By New Times
By Robrt L. Pela
By Lauren Saria and Heather Hoch
By Deborah Sussman
By Robrt L. Pela and Amy Silverman
By Kathleen Vanesian
By Eric Schaefer
By Heather Hoch
Wherever we were, it seemed sure we weren't where we wanted to be. The taxi driver had grinned and waved as he sped off, leaving us alone on an empty, pitch-black street somewhere in the middle of Havana. Si, this was where we would eat dinner, he had said, or so we hoped he had said, since we couldn't make heads or tails of the rapid-fire Spanish that followed his most sincere si.
We stood on the barren sidewalk, silent as we tried to figure out what to do. The city's power was out again and the only light came from lanterns glowing in intermittent windows. Even if there had been a sign indicating a restaurant anywhere and we knew there wasn't, since we were visiting a paladar, a café run out of a private home we wouldn't have been able to see it in the velvet night.
I'd been warned that the cuisine of current-day Cuba left a lot to be desired. With shortages and rationing being commonplace, finding food of any kind was looking to be a challenge.
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An old man appeared in the Havana gloom then, sweeping the walk in front of his home, a crumbling colonial mansion.
"Paladar?" I asked the old man helplessly. "Comida?" I resisted the urge to make the universal gesture for eating, that boorish tourist behavior of pretending to shovel food from my hand cupped in the shape of a bowl.
He smiled broadly and pointed up a narrow flight of stairs snaking up the side of a faded apartment building next door. "Si, paladar," he confirmed, then returned to his sweeping.
As we felt our way up the staircase, the lights suddenly flickered, then revived. By now, our third evening in the Cuban capital, we were used to the unpredictable whims of the government-operated power systems, but each blackout remained its own adventure. We paused at a door on the second floor and hesitantly knocked.
There was a scurrying from inside the apartment, and the door cracked open. A thin face peeked out, scowling. "Paladar?" I asked hopefully. "No," the man hissed, quickly shutting us out.
Another flight of stairs, another unmarked door, but this time the door was the right one. We'd found La Casa de Adelaida, the residence of Adelaida Herrera, artist and entrepreneurial chef. Finally, we were about to experience a paladar, one of dozens of government-approved private-home restaurants that dot old town Havana.
Or maybe not. As it turned out, many of the menu items we wanted weren't available that night, since the owner hadn't been able to find ingredients in the cripplingly expensive dollars-only specialty store or on the black market. We, the first two customers of the evening, managed to secure some satisfying snapper. We recommended the dish to the second group that arrived, but by then, the kitchen was out of fish.
We began to suspect that Cuba was no longer the ideal place to find the best in Cuban food. It wouldn't be until we returned home to the Valley, in fact, that we would find the fare we were looking for. For traditional Cuban fare in all its customary glory, we discovered, it's a lot easier to take a quick drive to Tempe.
"Yucca fritters with pineapple mojo," my companion is saying now, wistfully. "Sofrito chicken. Real ropa vieja. Wouldn't that have been great to have had in Havana?"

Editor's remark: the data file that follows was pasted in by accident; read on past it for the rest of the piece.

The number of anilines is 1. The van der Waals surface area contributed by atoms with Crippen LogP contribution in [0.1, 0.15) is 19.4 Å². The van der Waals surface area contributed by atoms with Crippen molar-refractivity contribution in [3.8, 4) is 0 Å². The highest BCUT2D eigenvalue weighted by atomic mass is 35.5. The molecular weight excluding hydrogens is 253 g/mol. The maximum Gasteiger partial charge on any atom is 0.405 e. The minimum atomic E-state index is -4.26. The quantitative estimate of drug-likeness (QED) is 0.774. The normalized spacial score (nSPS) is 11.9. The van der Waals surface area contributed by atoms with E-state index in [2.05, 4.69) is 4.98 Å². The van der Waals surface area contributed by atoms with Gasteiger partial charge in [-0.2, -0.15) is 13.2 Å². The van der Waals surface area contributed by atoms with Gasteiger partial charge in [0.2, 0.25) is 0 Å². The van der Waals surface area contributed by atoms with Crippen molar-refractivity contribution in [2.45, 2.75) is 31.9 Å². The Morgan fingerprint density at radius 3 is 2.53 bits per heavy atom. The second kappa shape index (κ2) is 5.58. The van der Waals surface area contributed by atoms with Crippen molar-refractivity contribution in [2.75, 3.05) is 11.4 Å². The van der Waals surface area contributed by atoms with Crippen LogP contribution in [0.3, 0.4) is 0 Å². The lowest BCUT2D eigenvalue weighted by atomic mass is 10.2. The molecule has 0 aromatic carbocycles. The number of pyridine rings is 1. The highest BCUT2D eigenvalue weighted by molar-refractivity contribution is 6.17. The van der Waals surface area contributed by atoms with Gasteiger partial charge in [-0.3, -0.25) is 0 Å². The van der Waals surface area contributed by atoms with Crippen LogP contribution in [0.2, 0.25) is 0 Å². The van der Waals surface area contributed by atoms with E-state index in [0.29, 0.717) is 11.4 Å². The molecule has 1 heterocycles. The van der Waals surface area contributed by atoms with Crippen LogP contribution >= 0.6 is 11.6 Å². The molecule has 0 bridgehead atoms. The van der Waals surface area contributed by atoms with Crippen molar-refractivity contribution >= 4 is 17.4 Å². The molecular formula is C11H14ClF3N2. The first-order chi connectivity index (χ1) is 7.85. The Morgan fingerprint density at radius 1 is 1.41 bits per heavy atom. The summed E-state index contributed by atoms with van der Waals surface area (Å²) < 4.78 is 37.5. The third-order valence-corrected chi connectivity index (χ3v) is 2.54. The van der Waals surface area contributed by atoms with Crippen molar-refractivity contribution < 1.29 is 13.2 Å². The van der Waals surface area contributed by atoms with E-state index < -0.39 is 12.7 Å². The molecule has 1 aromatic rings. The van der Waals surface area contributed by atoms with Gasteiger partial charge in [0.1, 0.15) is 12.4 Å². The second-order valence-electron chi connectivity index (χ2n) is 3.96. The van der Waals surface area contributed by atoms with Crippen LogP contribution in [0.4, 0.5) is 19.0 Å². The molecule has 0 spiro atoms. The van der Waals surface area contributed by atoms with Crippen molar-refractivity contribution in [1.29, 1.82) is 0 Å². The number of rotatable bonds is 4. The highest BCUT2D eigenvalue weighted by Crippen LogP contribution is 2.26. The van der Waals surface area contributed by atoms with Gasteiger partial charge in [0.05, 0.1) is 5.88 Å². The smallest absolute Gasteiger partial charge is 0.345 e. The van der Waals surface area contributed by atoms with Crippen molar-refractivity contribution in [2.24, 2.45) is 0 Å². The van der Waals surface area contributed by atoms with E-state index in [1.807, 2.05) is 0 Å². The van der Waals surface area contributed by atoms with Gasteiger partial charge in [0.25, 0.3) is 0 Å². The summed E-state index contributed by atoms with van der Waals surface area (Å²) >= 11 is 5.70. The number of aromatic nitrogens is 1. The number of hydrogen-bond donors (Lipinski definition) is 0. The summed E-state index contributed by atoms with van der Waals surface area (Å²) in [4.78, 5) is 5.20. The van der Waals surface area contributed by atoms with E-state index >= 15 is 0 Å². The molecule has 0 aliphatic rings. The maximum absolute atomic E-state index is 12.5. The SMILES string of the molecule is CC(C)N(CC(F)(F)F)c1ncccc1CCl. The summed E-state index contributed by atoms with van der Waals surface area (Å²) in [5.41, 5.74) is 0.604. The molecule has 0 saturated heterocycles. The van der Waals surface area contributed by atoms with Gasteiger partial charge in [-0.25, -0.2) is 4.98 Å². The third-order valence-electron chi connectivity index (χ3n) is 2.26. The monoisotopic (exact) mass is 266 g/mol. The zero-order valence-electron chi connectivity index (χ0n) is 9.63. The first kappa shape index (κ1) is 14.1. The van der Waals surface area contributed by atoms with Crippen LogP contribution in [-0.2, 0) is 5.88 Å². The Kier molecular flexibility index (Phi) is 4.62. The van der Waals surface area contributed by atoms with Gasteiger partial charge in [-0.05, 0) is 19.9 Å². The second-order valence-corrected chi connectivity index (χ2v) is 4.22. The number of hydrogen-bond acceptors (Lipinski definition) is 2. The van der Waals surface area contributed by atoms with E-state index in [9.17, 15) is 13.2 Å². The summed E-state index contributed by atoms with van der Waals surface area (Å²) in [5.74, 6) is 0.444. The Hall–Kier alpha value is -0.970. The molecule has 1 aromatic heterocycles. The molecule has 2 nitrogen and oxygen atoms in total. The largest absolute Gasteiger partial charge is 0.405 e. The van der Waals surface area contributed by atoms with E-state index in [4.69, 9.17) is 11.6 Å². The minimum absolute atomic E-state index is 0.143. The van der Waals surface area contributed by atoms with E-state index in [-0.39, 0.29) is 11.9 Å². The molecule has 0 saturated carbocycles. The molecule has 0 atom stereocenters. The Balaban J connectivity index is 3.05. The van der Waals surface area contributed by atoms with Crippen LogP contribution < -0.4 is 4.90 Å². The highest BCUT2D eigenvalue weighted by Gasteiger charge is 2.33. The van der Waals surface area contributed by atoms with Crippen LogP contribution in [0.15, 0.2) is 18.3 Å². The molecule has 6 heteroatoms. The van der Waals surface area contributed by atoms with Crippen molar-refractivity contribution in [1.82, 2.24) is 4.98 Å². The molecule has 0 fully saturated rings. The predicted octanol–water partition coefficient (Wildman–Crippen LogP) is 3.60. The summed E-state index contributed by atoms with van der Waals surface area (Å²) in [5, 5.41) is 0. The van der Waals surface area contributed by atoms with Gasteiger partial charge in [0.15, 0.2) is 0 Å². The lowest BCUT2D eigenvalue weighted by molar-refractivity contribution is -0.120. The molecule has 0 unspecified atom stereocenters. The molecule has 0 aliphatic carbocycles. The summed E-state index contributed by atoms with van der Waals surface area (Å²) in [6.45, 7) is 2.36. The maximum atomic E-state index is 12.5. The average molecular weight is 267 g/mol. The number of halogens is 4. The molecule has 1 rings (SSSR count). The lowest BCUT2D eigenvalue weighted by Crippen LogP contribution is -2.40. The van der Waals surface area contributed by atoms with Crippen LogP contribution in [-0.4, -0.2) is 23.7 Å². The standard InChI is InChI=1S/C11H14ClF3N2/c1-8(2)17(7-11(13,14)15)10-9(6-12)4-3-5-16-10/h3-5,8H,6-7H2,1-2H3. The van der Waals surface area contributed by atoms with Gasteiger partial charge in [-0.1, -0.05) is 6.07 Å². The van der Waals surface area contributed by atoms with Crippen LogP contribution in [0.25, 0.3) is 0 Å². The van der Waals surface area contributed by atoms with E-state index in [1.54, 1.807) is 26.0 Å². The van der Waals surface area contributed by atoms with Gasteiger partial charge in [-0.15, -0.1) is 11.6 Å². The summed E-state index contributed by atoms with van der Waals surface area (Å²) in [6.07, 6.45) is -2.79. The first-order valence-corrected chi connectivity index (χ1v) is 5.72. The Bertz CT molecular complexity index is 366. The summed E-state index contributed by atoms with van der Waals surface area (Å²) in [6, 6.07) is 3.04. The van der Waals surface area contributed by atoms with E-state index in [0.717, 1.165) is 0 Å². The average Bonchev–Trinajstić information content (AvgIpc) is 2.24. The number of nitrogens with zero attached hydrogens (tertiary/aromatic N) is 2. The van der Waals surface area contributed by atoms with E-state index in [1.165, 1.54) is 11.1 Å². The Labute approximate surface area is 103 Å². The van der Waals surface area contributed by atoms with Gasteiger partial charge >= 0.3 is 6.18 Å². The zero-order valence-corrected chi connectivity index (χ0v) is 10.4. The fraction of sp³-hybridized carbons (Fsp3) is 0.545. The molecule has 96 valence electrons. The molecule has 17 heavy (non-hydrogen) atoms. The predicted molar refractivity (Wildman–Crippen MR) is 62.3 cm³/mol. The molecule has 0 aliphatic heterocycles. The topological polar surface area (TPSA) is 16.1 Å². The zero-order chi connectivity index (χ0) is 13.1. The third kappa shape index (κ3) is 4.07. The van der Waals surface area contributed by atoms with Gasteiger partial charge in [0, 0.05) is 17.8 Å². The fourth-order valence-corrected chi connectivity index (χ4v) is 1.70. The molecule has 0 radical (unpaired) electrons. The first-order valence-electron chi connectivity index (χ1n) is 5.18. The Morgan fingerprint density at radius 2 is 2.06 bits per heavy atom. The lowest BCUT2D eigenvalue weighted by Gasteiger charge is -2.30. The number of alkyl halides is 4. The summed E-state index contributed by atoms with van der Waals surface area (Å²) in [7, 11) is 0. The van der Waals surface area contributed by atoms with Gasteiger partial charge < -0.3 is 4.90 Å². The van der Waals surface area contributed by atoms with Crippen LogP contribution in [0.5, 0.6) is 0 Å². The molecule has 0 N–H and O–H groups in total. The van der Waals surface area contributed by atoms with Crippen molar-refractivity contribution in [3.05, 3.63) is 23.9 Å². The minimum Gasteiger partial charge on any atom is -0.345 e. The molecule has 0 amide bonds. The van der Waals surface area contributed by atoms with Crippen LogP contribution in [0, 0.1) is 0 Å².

I have to agree. We're sitting at a most unlikely place for Cuban cuisine, the new Iguana Lounge, tucked in the panhandle of ASU directly across from the Sun Devil stadium. It's summer, school is out, it's just past happy hour and the restaurant is virtually deserted. The place doesn't look Cuban, but calculated chic, with a contemporary-retro '60s and '70s fusion flare. Framed by floor-to-ceiling sliding glass doors and concrete block walls, and sparsely but stylishly decorated in mint and mango, the cafe might easily be home to precious bites like trendy heirloom tomato soup, sushi or funky sliders.
But then again, one would think that a trip to Cuba origin of such fabled dishes as picadillo habañero (ground beef simmered with raisins, potato, stuffed olives and zesty seasoning) and camarones varadero (jumbo shrimp breaded and smothered in a sauce of pineapple, guava and avocado) would have had me gorging endlessly.
Instead, I returned to the U.S. ravenous and now find I'm feasting on much better fare in a shuttered-for-the-summer college town. Cuban food prepared, no less, by a Greek gentleman with a distinctly non-Castro culinary background. Iguana owner Spyros Scocos, ex-husband of lauded Phoenix chef RoxSand Scocos (RoxSand), has been known since 1986 for the fusion concept of French and Asian ingredients, flavors and techniques. In 1990, he and RoxSand broadened their vision with the Paniolo restaurant, showcasing a mix of Spanish, South American, Polynesian, Hawaiian and Western U.S. influences. Since then, the Biltmore-based Paniolo has closed, RoxSand and Spyros have parted ways, and in April, after almost a year of promised debuts, Iguana Lounge finally opened.
And now the dish in front of me ropa vieja tastes even better than when I first tried it at the Valley's longest-standing Cuban eatery, Havana Café. Then, it was a macho meld of lean, shredded beef braised in a zesty sauce of tomatoes, onions, peppers, herbs and red wine. Tonight at the Iguana, however, the succulent platter suddenly seems much more valuable. In Cuba, beef belongs to the government, so ropa vieja often arrives fashioned with low-grade lamb; Iguana's beef is excellent, tender and so flooded with juices that the meaty flavor melds into sides of firm rice and robust black beans.